If the writing part of B2B writing is still holding you back, check out the B2B Writing Career Kickstarter, the all-in-one program and membership that gives you everything you need to be a B2B writer.

Clip Blitz (the live part of the program) start THIS FRIDAY, Jan 14th, so check it out now if you want to write your first B2B clip in 2022:


By the way, whenever you’re ready, here are 3 ways I can help take the next steps with your freelance writing career:

1. Grab a free copy of my eBook.

It’s called "Writing Skills That Pay the Bills," and I think the title is self-explanatory. :) Click here.

2. Explore YouTube trainings.

All through the month, I'm sharing interesting clips and trainings on YouTube. Come see what it's all about. Click here.

3. Work with me privately.

If you want to stabilize and grow your freelance writing business, with less uncertainty, I might be able to help you work through what’s holding you back. Just hit reply and put “Private Coaching” in the subject line and I'll get back to you with more details.


(Trust me... It's a good idea....)

P.S. Get this email from a friend? Sign up here for your own subscription!

Write Content. Get Hired.

by Sarah @ The B2B Writing Institute

Sharing tried-and-true business principles for writers. I study and apply what’s working for the most profitable freelance writers and share it with 2600+ writers each week.

Read more from Write Content. Get Hired.

Are you interested in the business side of B2B writing, Reader? If so, I think you might be interested in the free session I'm hosting today at 2PM ET (or by replay). It's called, "The Business-Building Workshop for Writers": Interested in joining me? Tap here to get all the details See-ya-would-probably-want-to-be-ya, Sarah G.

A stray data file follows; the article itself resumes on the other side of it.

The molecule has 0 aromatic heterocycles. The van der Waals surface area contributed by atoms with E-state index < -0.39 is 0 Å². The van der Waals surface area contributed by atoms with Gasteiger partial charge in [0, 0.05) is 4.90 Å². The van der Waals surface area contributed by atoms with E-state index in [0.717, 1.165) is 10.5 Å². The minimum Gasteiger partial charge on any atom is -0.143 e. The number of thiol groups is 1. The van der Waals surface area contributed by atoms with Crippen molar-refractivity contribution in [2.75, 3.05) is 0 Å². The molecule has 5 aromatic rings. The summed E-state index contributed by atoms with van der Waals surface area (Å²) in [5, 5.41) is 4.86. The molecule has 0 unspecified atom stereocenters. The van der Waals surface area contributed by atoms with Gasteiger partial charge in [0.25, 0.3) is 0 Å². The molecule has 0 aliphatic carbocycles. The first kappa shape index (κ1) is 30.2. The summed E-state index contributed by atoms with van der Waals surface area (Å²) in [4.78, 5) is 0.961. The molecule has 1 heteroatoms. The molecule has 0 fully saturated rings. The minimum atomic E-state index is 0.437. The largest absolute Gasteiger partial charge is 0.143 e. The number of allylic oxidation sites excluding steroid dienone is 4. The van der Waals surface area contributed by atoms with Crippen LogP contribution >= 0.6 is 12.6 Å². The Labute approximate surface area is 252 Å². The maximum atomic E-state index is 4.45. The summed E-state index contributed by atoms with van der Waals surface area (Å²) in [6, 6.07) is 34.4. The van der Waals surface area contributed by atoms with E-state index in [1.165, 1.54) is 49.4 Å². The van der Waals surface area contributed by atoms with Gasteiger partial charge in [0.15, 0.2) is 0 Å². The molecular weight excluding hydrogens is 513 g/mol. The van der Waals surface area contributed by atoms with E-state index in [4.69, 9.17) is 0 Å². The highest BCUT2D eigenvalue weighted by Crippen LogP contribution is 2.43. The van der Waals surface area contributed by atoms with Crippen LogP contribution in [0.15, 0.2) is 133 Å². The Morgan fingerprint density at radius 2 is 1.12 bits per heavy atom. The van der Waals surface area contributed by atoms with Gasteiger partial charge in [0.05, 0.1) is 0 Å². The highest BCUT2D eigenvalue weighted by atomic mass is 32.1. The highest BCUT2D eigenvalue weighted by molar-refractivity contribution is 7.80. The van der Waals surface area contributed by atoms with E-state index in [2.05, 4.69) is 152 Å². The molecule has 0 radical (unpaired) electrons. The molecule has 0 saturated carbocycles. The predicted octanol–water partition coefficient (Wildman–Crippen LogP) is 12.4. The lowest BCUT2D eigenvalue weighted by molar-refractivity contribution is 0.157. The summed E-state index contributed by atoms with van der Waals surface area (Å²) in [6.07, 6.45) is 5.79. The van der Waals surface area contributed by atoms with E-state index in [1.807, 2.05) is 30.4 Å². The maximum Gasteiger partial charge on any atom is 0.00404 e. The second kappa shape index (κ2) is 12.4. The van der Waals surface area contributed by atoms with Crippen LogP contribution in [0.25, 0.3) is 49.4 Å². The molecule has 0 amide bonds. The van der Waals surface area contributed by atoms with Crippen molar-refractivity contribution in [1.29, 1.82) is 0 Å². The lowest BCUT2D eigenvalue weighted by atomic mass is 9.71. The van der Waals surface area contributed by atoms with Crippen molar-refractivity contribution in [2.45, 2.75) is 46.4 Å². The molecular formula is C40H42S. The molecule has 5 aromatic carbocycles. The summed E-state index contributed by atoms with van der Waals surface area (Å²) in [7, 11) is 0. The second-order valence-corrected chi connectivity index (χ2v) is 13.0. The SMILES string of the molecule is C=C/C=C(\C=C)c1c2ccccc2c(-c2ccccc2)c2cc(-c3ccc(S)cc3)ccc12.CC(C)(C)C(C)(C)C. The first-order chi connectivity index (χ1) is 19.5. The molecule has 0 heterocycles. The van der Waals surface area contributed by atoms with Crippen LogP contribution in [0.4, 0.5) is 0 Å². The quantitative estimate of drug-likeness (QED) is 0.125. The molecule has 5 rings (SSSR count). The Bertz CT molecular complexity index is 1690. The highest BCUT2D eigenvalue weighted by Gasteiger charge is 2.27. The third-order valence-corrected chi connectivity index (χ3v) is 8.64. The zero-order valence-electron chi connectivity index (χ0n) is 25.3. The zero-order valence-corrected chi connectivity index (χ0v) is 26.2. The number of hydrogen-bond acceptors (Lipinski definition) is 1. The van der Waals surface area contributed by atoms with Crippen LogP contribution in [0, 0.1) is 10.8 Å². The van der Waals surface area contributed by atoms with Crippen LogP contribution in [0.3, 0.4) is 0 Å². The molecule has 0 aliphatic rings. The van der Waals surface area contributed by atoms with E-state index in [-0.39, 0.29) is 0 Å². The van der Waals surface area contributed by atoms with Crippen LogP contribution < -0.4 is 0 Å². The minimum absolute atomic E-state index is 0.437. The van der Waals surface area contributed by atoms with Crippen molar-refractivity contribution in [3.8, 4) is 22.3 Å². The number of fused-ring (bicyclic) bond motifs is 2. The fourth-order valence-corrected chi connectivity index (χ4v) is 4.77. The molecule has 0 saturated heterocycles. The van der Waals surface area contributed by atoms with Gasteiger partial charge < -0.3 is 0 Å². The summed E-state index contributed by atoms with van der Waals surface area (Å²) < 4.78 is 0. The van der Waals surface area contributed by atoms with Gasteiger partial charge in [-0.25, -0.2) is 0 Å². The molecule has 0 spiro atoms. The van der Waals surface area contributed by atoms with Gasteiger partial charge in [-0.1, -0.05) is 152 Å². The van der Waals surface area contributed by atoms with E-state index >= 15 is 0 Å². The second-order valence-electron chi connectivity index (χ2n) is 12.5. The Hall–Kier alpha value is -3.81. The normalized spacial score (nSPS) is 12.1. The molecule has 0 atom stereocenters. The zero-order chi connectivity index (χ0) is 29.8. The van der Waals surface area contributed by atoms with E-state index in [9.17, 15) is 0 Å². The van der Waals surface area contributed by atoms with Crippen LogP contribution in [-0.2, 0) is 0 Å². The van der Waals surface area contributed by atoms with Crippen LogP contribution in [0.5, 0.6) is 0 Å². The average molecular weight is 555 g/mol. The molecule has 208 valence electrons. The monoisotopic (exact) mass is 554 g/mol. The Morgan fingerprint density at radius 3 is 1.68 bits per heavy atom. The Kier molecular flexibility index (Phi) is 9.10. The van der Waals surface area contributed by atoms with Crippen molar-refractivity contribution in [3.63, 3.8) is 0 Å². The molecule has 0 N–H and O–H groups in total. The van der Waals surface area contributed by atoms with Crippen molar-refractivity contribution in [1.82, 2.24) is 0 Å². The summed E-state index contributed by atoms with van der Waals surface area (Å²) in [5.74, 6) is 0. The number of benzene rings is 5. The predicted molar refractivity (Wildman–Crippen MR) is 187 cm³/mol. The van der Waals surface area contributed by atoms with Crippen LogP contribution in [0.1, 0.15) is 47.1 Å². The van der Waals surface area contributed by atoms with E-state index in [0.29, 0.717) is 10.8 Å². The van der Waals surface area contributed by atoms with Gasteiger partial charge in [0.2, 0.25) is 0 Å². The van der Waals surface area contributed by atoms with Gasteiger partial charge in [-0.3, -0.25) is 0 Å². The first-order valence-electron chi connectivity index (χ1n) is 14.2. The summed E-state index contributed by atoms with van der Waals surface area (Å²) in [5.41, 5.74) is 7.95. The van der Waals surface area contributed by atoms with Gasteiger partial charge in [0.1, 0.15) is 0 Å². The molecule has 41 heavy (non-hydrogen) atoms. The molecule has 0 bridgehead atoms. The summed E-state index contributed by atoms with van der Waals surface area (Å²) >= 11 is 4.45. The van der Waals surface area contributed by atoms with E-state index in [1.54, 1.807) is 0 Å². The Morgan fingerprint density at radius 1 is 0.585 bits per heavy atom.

12 months ago • 1 min read

Are you interested in business-building, Reader? If so, I think you might be interested in the free session I'm hosting this week. It's called, "The Business-Building Workshop for Writers": Interested in joining me? Tap here to get all the details See-ya-would-probably-want-to-be-ya, Sarah G.

12 months ago • 1 min read

Pre-P.S.: Spoiler alert! The course I'm talking about no longer exists. There's no hidden sales pitch here, just a fun story about trusting your gut and taking a chance by investing in yourself :). Good morning Reader, It was late 2011, and young Sarah was getting settled into her new shared office with marketing people who were way more stylish than she was. (Hi Janine! Miss you!) She'd just been hired as a writer. A real writer, folks! .... And she had no idea what she was doing. So, like...

about 1 year ago • 2 min read
Share this post